[dropcap]1. [/dropcap]Vote to set an example for your children. As a child, I remember my parents getting ready to vote. They took the editorial page from the Akron Beacon Journal and scribbled notes in the margins. They took their union recommendations. They carefully folded everything up and made the special trip to the polls. They waited in long lines to cast their ballots. Early voting or voting by mail did not exist. My father never graduated high school, and my mother was a Stay-at -Home Mom. Voting was a big deal, and I could see from their actions how serious and important it was. Come rain or sunshine, my parents voted in every election!
[dropcap]2. [/dropcap]Vote if you are a public employee earning a living from collected tax dollars, providing a public service to anyone in your community. You, alone, can see the benefit of your services. If your job is cut, most likely the service you provide to children, the elderly, or the poor will be, too, and there are some services that cannot be provided by private industry where everyone benefits. We need public servants in a civilized society, paid for by local, state and federal tax dollars. Taxes are necessary, despite what you may hear on a regular basis from greedy, selfish candidates who have enough money to pay for their own servants.
[dropcap]3. [/dropcap]Vote for the education of America’s children. Few elected offices are more important than the local school board. Too often, wealthy, local, conservative business owners end up running for office with little experience in public service or education. Support those who are in unions or education, over those who have a reason to gain financially by getting local name recognition. Remember, you will pay for education, or you will pay for prisons to house the young, uneducated children, left behind by underfunded schools. Not voting is an automatic vote for prisons.
[dropcap]4. [/dropcap]Vote, so that local candidates, who will treat public tax dollars as their own money, are elected. Too often, I have heard city officials declare how they will choose to spend city money in their budgets. There is no such thing as “city money.” It is tax revenue for which you and I have given up, dearly, so that those of us who are less fortunate may be provided the same services as wealthy residents, such as public schools and libraries, or snow removal and paved roads. We all benefit when you vote for individuals who understand how education works and how public policy affects rich and poor alike.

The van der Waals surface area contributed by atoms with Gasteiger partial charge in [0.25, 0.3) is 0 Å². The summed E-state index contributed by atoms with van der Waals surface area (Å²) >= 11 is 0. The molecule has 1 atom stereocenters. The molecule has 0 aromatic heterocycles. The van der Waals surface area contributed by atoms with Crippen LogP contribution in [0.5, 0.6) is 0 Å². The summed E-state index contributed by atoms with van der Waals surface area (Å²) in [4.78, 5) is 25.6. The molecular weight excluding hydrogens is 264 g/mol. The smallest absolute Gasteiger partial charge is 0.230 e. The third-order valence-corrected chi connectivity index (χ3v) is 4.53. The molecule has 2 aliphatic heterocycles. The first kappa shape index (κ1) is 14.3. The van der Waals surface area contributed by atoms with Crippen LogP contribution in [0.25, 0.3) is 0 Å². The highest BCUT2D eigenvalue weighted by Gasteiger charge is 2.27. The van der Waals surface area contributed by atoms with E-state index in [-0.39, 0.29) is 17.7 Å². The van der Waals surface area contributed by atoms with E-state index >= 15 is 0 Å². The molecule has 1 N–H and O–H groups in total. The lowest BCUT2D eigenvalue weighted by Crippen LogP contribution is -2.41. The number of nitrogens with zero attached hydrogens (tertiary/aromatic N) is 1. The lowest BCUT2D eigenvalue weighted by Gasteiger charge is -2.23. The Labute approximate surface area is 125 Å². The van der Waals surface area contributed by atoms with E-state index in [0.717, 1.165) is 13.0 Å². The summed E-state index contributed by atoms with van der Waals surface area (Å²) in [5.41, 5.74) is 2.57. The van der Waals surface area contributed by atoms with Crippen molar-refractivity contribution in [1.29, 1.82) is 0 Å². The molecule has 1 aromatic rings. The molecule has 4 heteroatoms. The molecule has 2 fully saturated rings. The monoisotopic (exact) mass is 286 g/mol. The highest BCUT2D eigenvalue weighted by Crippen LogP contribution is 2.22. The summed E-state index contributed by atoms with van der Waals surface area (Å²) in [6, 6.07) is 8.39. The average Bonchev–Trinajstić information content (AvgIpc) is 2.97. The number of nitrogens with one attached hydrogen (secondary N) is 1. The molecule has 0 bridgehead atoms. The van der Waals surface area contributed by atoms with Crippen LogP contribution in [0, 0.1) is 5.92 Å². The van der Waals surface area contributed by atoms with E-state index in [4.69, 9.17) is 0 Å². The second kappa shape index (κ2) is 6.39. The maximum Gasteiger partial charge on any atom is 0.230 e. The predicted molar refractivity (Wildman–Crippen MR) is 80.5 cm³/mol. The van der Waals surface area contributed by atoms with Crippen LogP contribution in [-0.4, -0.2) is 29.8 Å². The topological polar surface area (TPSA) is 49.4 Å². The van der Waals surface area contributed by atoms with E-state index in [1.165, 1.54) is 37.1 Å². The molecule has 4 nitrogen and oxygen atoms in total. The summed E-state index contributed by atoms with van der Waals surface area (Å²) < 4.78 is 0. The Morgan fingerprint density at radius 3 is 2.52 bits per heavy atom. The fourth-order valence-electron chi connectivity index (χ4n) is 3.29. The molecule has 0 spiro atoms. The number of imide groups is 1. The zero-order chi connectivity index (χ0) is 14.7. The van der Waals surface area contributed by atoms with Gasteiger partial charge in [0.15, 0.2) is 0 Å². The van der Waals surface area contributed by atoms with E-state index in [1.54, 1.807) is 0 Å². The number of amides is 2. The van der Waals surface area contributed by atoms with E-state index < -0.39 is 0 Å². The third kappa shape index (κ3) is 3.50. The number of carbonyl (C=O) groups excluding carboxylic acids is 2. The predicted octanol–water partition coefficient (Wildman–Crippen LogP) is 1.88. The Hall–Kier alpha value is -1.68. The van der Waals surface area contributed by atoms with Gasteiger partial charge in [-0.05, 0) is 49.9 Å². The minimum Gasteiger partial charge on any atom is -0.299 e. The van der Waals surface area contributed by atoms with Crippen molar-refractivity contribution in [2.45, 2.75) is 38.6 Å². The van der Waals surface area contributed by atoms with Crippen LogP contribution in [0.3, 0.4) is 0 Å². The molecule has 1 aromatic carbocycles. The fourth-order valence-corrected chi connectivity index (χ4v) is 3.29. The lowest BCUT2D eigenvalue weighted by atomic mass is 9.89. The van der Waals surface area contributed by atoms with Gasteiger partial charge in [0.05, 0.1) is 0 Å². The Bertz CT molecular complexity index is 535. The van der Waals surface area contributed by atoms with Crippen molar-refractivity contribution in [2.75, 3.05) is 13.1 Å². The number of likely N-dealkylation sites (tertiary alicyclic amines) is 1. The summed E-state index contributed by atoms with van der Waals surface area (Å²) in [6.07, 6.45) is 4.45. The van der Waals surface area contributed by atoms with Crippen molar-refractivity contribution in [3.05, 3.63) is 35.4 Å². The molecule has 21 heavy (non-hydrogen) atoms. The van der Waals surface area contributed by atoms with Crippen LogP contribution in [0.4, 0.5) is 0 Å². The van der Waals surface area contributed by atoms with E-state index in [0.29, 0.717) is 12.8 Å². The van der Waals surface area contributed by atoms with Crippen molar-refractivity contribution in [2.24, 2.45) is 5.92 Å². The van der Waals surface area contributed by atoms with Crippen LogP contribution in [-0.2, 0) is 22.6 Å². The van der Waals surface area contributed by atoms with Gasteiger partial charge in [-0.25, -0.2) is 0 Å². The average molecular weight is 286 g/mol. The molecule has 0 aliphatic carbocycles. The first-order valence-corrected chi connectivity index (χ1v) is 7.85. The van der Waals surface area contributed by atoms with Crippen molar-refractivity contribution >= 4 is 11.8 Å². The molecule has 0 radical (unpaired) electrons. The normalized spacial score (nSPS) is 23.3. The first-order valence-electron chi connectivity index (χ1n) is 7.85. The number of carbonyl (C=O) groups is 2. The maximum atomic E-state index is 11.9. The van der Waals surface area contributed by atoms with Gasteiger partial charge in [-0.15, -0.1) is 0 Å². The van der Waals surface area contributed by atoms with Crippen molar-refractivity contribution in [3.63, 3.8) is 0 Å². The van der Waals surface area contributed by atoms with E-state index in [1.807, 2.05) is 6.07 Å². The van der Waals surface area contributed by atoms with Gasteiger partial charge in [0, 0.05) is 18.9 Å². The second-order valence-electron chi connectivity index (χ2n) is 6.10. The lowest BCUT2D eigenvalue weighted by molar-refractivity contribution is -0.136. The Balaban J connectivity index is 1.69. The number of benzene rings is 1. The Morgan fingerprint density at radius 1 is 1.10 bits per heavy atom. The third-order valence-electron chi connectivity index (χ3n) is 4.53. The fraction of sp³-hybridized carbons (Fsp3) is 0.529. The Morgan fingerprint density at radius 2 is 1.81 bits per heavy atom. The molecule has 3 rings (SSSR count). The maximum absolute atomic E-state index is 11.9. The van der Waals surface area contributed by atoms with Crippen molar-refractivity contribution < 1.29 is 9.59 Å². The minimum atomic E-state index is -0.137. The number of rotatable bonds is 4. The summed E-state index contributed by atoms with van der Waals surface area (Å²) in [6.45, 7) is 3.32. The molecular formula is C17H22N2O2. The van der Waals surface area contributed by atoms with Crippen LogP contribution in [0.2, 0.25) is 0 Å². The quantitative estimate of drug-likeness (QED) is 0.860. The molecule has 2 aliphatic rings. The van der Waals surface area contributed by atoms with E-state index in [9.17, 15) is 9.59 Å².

[dropcap]5. [/dropcap]Vote to protect America’s senior citizens. Some day you will be old, I guarantee it! Your faces will become wrinkled with age spots, your neck will sag, and your memories will grow short. If you do not vote for elected officials who will protect Medicare, Social Security, and the Affordable Care Act, then those who have no medical coverage will die before their time. Your vote will have a direct impact on your family members in one way or another. They will have health coverage or they won’t. It is as simple as that.
Every time you vote, you have contributed a piece of your thought and being to the society in which you live. It costs you nothing, but you will gain immensely by spending an hour of your day requesting an absentee ballot or driving to your local polling place. Your vote is a pledge that says I am here for the greater good of society. Remember that democracy is a participation sport that cannot survive in name alone. If democracy dies, something else will take its place like plutocracy, oligarchy, or theocracy. Check the definitions. It’s your choice.
By Susan Ridgeway, Wooster Education Association